The quick death of slow scholarship?

We need space for lingering on things. For contemplation. They seem like indulgence but are really necessities.

"Travels into Print". First manuscript draft (February, 2013).

Travels into Print. First manuscript draft (February, 2013).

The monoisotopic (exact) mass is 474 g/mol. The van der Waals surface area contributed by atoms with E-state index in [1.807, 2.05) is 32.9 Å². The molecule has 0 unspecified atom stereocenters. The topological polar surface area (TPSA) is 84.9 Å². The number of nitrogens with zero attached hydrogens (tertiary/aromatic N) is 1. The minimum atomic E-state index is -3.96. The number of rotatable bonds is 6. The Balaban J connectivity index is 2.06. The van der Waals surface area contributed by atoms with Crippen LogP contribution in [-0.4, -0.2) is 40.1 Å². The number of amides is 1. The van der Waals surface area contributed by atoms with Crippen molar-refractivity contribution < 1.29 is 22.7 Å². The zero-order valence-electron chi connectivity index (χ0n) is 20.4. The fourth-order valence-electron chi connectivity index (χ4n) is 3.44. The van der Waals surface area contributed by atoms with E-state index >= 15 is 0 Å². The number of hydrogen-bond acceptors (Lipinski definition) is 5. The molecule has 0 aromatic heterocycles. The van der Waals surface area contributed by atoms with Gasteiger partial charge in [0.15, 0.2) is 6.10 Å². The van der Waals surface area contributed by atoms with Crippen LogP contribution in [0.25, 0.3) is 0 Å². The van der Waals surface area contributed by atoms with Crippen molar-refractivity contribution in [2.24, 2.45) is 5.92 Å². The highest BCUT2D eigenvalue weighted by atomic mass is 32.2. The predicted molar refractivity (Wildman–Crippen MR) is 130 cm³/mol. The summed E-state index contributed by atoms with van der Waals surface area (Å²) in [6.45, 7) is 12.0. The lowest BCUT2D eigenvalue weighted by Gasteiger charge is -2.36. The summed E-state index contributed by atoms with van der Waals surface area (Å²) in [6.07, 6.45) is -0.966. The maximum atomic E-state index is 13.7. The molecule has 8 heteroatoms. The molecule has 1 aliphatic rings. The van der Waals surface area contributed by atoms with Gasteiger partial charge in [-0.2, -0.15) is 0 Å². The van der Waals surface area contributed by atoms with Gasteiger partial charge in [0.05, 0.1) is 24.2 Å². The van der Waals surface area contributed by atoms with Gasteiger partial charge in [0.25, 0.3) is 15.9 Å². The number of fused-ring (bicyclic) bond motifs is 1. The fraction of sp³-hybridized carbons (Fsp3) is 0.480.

Since joining Landscape Surgery in 2010, I have had a seemingly every-present item of business on which to offer updates during our fortnightly “newsrounds”: the progress made (or, more often, not made) in the production of a co-authored research monograph, . With its origins lying in an 2008 AHRC-funded , the book has (in one form of another) occupied me and my co-authors (the historical geographer and book historian ) for much of the last six years—a literal and figurative example of what Eric Sheppard “slow geography”. Having completed the book’s index last month, Travels into Print is (at least as far as its writing is concerned) now finished. All that remains are the relatively fun tasks—approving the cover design, soliciting…

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